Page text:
December is Hi Neighbor Month.
Social connections are important to your personal health preparedness. The relationships we build with others are ties that bind during an emergency. One of the more important social connections you can make is with your neighbors.
Neighbors can be an important source of assistance in the days after an emergency. Because they live close—maybe even next door—neighbors might be your first and best option for help after a tornado or during something like a power outage.
Research shows that people who think they’re prepared for disasters often aren’t as prepared as they think. Forty-six percent of people surveyed by FEMA expect to rely heavily on their neighbors for help within the first 72 hours after an emergency.(1)
Yes, ask your neighbors for help if you need it, but—if possible—try to be the helper. The more prepared neighbors are to meet the basic and personal needs of their families on their own, the more resilient the community.
There’s no science to being a good neighbor. But there are things you can do to create a feeling of community where you live. Here are some neighborly suggestions on how you can build trust with your neighbors.
- Introduce yourself. A survey conducted by Pew Research Center in 2018 found that most Americans (57%) knew only some of their neighbors.(2) Starting an initial introduction with neighbors you don’t know can help them and you feel more comfortable about asking for help.
- Show kindness. Look for small ways you can be kind to your neighbors. For example, offer to watch their house, collect mail, put out trash cans, or water their yard while they are on vacation.(3)
- Be a responsible pet owner. Use a leash in public and clean up after them properly. Cleaning up after your dog helps to keep the environment clean and reduces the risk of diseases spreading to people and other animals.(4)
- Lead by example. Pick a regular time to take a walk around the neighborhood. Use your walk to meet new neighbors and model community-minded behaviors, such as picking up trash or litter.(3)
Other simple ways to build goodwill with neighbors include maintaining the exterior of the house and lawn, keeping the noise down, and respecting property lines and personal space.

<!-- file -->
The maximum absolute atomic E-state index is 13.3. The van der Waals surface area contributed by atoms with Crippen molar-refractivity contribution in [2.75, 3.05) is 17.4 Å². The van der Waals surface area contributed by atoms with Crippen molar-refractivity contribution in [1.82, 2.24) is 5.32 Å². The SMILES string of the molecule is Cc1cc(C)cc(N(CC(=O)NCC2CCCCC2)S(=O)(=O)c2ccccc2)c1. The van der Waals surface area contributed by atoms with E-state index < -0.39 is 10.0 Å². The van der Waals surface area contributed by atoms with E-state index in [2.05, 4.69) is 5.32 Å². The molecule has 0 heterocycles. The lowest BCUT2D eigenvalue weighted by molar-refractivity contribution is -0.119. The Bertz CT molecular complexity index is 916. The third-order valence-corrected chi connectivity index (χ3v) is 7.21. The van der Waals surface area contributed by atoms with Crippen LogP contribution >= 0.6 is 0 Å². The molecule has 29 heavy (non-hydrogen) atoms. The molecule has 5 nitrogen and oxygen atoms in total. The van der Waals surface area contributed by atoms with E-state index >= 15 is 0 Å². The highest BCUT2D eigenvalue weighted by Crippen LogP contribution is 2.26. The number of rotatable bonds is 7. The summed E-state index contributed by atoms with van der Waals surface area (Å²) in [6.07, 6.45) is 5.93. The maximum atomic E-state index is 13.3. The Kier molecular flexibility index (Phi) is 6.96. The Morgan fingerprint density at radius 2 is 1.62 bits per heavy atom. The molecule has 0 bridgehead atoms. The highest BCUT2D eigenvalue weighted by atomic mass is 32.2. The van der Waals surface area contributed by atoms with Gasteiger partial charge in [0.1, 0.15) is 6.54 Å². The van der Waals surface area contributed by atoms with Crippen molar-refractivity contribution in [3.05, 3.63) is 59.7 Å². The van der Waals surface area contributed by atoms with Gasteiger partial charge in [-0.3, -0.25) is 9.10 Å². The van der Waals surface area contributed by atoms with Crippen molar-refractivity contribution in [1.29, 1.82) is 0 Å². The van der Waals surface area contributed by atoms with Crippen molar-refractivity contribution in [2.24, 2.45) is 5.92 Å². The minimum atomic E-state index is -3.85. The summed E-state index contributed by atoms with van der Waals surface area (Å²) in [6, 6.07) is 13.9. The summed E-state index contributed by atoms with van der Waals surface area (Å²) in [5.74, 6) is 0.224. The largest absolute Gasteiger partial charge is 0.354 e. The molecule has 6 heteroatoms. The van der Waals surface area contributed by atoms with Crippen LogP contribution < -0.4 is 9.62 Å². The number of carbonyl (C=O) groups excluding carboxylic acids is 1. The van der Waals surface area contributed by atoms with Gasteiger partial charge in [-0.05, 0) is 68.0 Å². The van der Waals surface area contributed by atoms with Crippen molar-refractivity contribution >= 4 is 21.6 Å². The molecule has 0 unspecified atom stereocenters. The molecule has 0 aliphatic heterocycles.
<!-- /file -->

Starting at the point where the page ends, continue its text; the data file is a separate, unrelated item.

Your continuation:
People who live in communities in which members are regularly involved in each other’s lives are more empowered to help one another after an emergency.(5) Here are some ways you can get involved in your community.
- Offer to help your neighbors, especially older adults and people who live alone or with a disability or chronic disease or rely on electricity-dependent equipment, prepare for emergencies. You can offer to help them collect supplies, sign up for evacuation assistance, and collect and protect important paperwork.
- Join neighborhood groups on social networking sites.
- Volunteer with an organization active in disaster, such as your local Medical Reserve Corps (MRC) Unit or Community Emergency Response Team (CERT).
- Emergency plan with neighbors. Just 13% of respondents to FEMA’s 2021 National Household Survey said they plan with neighbors.(6) But involving trusted neighbors in your emergency action planning can help improve your resilience. At a minimum and if possible, exchange contact information so you can reach each other in an emergency.
Learn more ways to prepare your health for emergencies.
Thanks in advance for your questions and comments on this Public Health Matters post. Please note that CDC does not give personal medical advice. If you are concerned you have a disease or condition, talk to your doctor.
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